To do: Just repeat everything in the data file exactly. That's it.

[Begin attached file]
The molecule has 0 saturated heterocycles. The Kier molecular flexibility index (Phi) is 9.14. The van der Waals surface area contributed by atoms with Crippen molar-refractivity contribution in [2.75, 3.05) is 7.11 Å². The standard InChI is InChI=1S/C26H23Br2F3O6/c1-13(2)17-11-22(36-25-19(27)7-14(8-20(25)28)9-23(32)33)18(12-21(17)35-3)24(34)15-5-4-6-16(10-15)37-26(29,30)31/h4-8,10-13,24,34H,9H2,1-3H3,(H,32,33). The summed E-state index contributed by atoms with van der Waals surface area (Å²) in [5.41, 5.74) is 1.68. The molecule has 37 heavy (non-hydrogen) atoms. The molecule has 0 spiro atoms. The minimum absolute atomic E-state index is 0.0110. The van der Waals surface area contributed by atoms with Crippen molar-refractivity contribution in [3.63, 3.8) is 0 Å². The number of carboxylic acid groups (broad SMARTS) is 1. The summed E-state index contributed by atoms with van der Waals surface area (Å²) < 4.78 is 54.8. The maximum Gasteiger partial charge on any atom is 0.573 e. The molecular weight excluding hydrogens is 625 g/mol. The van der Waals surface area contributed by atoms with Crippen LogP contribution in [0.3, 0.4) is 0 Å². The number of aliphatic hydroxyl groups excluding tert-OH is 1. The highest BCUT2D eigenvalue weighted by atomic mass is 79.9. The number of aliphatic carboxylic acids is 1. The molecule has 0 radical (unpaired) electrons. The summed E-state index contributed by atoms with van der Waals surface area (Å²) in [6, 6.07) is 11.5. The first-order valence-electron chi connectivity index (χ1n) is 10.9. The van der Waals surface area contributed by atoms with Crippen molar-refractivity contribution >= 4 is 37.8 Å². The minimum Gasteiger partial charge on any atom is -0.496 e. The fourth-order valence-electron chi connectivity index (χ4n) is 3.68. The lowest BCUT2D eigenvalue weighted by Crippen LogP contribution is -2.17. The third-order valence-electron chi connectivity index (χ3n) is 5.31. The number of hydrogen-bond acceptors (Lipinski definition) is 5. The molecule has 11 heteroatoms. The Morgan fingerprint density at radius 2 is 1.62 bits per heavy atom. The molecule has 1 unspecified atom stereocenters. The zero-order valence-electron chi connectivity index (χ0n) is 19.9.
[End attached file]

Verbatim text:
The molecule has 0 saturated heterocycles. The Kier molecular flexibility index (Phi) is 9.14. The van der Waals surface area contributed by atoms with Crippen molar-refractivity contribution in [2.75, 3.05) is 7.11 Å². The standard InChI is InChI=1S/C26H23Br2F3O6/c1-13(2)17-11-22(36-25-19(27)7-14(8-20(25)28)9-23(32)33)18(12-21(17)35-3)24(34)15-5-4-6-16(10-15)37-26(29,30)31/h4-8,10-13,24,34H,9H2,1-3H3,(H,32,33). The summed E-state index contributed by atoms with van der Waals surface area (Å²) in [5.41, 5.74) is 1.68. The molecule has 37 heavy (non-hydrogen) atoms. The molecule has 0 spiro atoms. The minimum absolute atomic E-state index is 0.0110. The van der Waals surface area contributed by atoms with Crippen molar-refractivity contribution in [3.63, 3.8) is 0 Å². The number of carboxylic acid groups (broad SMARTS) is 1. The summed E-state index contributed by atoms with van der Waals surface area (Å²) < 4.78 is 54.8. The maximum Gasteiger partial charge on any atom is 0.573 e. The molecular weight excluding hydrogens is 625 g/mol. The van der Waals surface area contributed by atoms with Crippen LogP contribution in [0.3, 0.4) is 0 Å². The number of aliphatic hydroxyl groups excluding tert-OH is 1. The highest BCUT2D eigenvalue weighted by atomic mass is 79.9. The number of aliphatic carboxylic acids is 1. The molecule has 0 radical (unpaired) electrons. The summed E-state index contributed by atoms with van der Waals surface area (Å²) in [6, 6.07) is 11.5. The first-order valence-electron chi connectivity index (χ1n) is 10.9. The van der Waals surface area contributed by atoms with Crippen molar-refractivity contribution >= 4 is 37.8 Å². The minimum Gasteiger partial charge on any atom is -0.496 e. The fourth-order valence-electron chi connectivity index (χ4n) is 3.68. The lowest BCUT2D eigenvalue weighted by Crippen LogP contribution is -2.17. The third-order valence-electron chi connectivity index (χ3n) is 5.31. The number of hydrogen-bond acceptors (Lipinski definition) is 5. The molecule has 11 heteroatoms. The Morgan fingerprint density at radius 2 is 1.62 bits per heavy atom. The molecule has 1 unspecified atom stereocenters. The zero-order valence-electron chi connectivity index (χ0n) is 19.9.